Tribes, racetracks square off in New York

Tribes, tracks square off in New York over competing gambling plans.

Native American tribes and New York racetracks are squaring off over competing plans to expand casino gambling in the state, a fight with implications from Atlantic City and Las Vegas to Thoroughbred and harness tracks across New York.

“Let the markets sort out what the saturation point is and what’s appropriate," Kim Vele, president of the Stockbridge Munsee Community, a Wisconsin tribe trying to build a casino in the Catskills region of New York, testified Sept. 7 at a state Senate panel considering various gambling initiatives.

“It will be the death of racing," James Featherstronhaugh, president of the New York Gaming Association, a racino consortium, said of plans by some advocates to open new casinos.

No one yet knows how far state officials are willing to go, though it seems certain that government leaders, from Gov. Andrew M. Cuomo to Democrats and Republicans in the legislature, want some sort of expansion of gambling in New York to stem the flow of betting dollars out of state.

On the table at the legislative hearing was a new plan by the nine racetrack-based casino operators to permit them to expand their operations beyond video lottery terminals to include a full array of table games. The tracks are also calling for any expansion of gambling options to be limited to just their operations, arguing they already have proven ventures that provide a steady flow of revenues to the state and racing industry.

The tracks are proposing a change in the state constitution to permit the table games expansion, an effort that could not go before voters until November 2013 at the earliest.

Native American tribes, including the Seneca Nation in Western New York and Shinnecock Indian Nation on Long Island, are instead calling for the state to back additional Indian-owned casinos. They say a constitutional amendment's passage is a risky gamble. Moreover, they note the Obama administration recently changed federal policy to permit tribes to open off-reservation casinos.

Randy King, trustee chairman of the Shinnecock tribe, told lawmakers they should consider Aqueduct--its casino is set to open next month after 10 years of delays--as a lesson for not relying on the tracks to expand gambling revenues.

“We have built an industry in this state," responded Featherstonhaugh, an Albany lobbyist with a financial interest in the racino in Saratoga Springs. He said tracks will pump more than $1 billion in construction if the table game expansion is approved and that they have been pumping in hundreds of millions of dollars a year since the first racino opened eight years ago.

He said the state should avoid the geographic “cluster" approach to casino gambling and permit racinos--already in all major areas of the state--to expand gambling options to bring in more bettors.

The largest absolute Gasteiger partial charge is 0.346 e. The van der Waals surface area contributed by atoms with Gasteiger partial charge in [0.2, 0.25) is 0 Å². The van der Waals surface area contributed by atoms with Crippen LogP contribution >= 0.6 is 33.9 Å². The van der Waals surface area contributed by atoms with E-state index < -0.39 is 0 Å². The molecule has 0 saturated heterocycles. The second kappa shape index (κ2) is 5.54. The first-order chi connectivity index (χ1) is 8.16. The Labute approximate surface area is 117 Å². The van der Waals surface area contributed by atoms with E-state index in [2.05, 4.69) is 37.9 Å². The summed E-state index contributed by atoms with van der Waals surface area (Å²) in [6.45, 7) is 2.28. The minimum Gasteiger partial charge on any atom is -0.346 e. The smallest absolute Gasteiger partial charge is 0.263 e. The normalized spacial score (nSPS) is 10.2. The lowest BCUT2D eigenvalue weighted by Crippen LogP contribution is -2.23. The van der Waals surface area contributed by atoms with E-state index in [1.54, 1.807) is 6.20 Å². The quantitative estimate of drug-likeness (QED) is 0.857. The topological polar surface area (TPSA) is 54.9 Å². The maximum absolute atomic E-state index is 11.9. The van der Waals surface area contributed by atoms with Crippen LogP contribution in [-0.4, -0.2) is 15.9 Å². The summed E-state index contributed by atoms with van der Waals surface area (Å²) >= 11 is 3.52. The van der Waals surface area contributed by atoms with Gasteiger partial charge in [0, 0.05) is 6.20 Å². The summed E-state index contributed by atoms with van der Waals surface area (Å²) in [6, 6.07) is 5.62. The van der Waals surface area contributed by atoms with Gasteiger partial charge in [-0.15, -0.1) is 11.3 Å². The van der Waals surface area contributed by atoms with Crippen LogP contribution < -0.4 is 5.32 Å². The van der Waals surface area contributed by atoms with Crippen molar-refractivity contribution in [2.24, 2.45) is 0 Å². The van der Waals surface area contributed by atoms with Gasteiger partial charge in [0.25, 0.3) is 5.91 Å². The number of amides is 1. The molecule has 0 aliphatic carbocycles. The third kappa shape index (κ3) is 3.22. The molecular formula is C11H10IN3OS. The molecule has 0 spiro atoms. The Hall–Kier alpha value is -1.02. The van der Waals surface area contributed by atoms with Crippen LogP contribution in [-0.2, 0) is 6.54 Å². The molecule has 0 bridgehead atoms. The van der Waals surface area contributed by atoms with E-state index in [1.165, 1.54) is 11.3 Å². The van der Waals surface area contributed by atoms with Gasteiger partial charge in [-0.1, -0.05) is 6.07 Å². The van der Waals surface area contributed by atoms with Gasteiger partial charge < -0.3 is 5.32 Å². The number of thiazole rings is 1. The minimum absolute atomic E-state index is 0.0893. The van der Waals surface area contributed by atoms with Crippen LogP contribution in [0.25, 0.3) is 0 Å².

Christian Goode, vice president of Genting International, the Malaysian-based developer of the Aqueduct casino, said upwards of 20,000 people could be employed at the track in the years ahead if the additional gambling is approved--giving the green light to a proposal to build everything from a hotel to convention center around the Queens track.

Featherstonhaugh acknowledged that the racino plan would end the exclusivity agreement between the state and the Seneca Nation that calls for about $100 million in annual revenue-sharing payments by the tribe. But he said the tribe stopped paying that tab a couple years ago in a dispute with Albany. The tribe, however, says the racino proposal would put at risk jobs at its three casinos in Western New York; they also say its withholding of revenue sharing funds to the state is, in part, due to racino gambling offerings at three tracks in the region, including Finger Lakes racetrack, that violate the terms of its 2002 compact with Albany.

Lawmakers at the hearing sought to remain open to various plans. But Senate Racing Committee Chairman John Bonacic said the “biggest challenge" is an issue of oversaturation of casino gambling in New York.

“I think we are localizing gambling and that’s a problem," added Sen. Joseph Griffo, a central New York Republican who voiced concerns that New Yorkers will still go to gamble in places like Las Vegas, especially if there are too many non-destination type of casinos in the state.

Griffo said lawmakers are searching for a “more efficient way" to conduct gambling in New York.

A union official, meanwhile, urged lawmakers to ensure that any future casino expansions include worker protections to guarantee certain wage and benefit levels.

“Absent the firm guiding regulation and leadership of the state, the gaming industry will pay workers low wages, provide little or no healthcare, and little or no retirement benefits.  Workers will go home from bad jobs with little to give back to their communities," said Josh Gold, political and strategic director for the 30,000-member Hotel & Motel Trades Council.

Gold said the state must “make it clear" that casino workers be guaranteed certain protections, including the right to organize a union.